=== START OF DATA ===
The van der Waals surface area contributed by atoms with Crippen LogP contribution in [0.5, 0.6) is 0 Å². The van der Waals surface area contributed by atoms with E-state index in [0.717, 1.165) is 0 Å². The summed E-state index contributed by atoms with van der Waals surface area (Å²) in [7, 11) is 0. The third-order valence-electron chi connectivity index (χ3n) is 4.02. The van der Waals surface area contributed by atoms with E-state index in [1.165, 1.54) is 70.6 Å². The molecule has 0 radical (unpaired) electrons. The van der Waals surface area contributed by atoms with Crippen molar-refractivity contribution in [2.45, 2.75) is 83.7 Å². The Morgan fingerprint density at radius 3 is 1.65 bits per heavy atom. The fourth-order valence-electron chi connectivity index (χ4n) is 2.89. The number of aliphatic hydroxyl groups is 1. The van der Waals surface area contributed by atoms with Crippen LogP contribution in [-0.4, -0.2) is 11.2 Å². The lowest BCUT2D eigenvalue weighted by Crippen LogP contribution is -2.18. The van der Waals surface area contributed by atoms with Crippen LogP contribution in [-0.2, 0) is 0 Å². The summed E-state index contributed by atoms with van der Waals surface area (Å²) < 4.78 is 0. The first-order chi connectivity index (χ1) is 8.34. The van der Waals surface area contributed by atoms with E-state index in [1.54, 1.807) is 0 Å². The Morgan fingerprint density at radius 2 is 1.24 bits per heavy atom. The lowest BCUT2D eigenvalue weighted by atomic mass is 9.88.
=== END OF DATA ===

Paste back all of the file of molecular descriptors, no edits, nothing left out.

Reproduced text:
The van der Waals surface area contributed by atoms with Crippen LogP contribution in [0.5, 0.6) is 0 Å². The van der Waals surface area contributed by atoms with E-state index in [0.717, 1.165) is 0 Å². The summed E-state index contributed by atoms with van der Waals surface area (Å²) in [7, 11) is 0. The third-order valence-electron chi connectivity index (χ3n) is 4.02. The van der Waals surface area contributed by atoms with E-state index in [1.165, 1.54) is 70.6 Å². The molecule has 0 radical (unpaired) electrons. The van der Waals surface area contributed by atoms with Crippen molar-refractivity contribution in [2.45, 2.75) is 83.7 Å². The Morgan fingerprint density at radius 3 is 1.65 bits per heavy atom. The fourth-order valence-electron chi connectivity index (χ4n) is 2.89. The number of aliphatic hydroxyl groups is 1. The van der Waals surface area contributed by atoms with Crippen LogP contribution in [-0.4, -0.2) is 11.2 Å². The lowest BCUT2D eigenvalue weighted by Crippen LogP contribution is -2.18. The van der Waals surface area contributed by atoms with Crippen LogP contribution in [-0.2, 0) is 0 Å². The summed E-state index contributed by atoms with van der Waals surface area (Å²) < 4.78 is 0. The first-order chi connectivity index (χ1) is 8.34. The van der Waals surface area contributed by atoms with E-state index in [1.54, 1.807) is 0 Å². The Morgan fingerprint density at radius 2 is 1.24 bits per heavy atom. The lowest BCUT2D eigenvalue weighted by atomic mass is 9.88.